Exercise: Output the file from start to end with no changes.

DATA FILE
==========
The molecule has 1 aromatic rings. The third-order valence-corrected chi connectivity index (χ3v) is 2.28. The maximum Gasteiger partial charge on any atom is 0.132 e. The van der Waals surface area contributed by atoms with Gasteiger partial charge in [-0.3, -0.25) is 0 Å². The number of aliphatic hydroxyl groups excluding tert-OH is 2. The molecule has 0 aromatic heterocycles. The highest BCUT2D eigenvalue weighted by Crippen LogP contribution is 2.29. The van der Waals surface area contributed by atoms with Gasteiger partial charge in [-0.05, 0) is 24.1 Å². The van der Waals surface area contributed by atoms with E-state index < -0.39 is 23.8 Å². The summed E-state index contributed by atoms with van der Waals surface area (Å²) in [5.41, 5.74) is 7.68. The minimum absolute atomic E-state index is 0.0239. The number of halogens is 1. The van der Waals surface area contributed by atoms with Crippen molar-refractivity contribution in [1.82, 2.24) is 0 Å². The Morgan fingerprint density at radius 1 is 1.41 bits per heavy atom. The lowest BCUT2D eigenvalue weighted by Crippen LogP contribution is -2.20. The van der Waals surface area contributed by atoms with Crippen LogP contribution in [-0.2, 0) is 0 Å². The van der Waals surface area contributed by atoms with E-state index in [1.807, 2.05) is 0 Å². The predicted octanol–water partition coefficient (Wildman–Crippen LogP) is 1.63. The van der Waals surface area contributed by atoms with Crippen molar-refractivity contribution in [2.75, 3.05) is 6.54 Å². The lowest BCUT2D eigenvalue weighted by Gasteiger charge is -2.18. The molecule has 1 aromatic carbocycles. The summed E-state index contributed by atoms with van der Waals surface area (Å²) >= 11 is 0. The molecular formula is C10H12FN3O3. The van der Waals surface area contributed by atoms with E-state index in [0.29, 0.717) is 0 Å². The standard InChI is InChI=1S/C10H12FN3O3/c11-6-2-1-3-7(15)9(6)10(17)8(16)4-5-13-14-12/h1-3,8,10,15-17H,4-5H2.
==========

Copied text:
The molecule has 1 aromatic rings. The third-order valence-corrected chi connectivity index (χ3v) is 2.28. The maximum Gasteiger partial charge on any atom is 0.132 e. The van der Waals surface area contributed by atoms with Gasteiger partial charge in [-0.3, -0.25) is 0 Å². The number of aliphatic hydroxyl groups excluding tert-OH is 2. The molecule has 0 aromatic heterocycles. The highest BCUT2D eigenvalue weighted by Crippen LogP contribution is 2.29. The van der Waals surface area contributed by atoms with Gasteiger partial charge in [-0.05, 0) is 24.1 Å². The van der Waals surface area contributed by atoms with E-state index < -0.39 is 23.8 Å². The summed E-state index contributed by atoms with van der Waals surface area (Å²) in [5.41, 5.74) is 7.68. The minimum absolute atomic E-state index is 0.0239. The number of halogens is 1. The van der Waals surface area contributed by atoms with Crippen molar-refractivity contribution in [1.82, 2.24) is 0 Å². The Morgan fingerprint density at radius 1 is 1.41 bits per heavy atom. The lowest BCUT2D eigenvalue weighted by Crippen LogP contribution is -2.20. The van der Waals surface area contributed by atoms with Crippen LogP contribution in [-0.2, 0) is 0 Å². The van der Waals surface area contributed by atoms with E-state index in [1.807, 2.05) is 0 Å². The predicted octanol–water partition coefficient (Wildman–Crippen LogP) is 1.63. The van der Waals surface area contributed by atoms with Crippen molar-refractivity contribution in [2.75, 3.05) is 6.54 Å². The lowest BCUT2D eigenvalue weighted by Gasteiger charge is -2.18. The molecule has 1 aromatic carbocycles. The summed E-state index contributed by atoms with van der Waals surface area (Å²) >= 11 is 0. The molecular formula is C10H12FN3O3. The van der Waals surface area contributed by atoms with E-state index in [0.29, 0.717) is 0 Å². The standard InChI is InChI=1S/C10H12FN3O3/c11-6-2-1-3-7(15)9(6)10(17)8(16)4-5-13-14-12/h1-3,8,10,15-17H,4-5H2.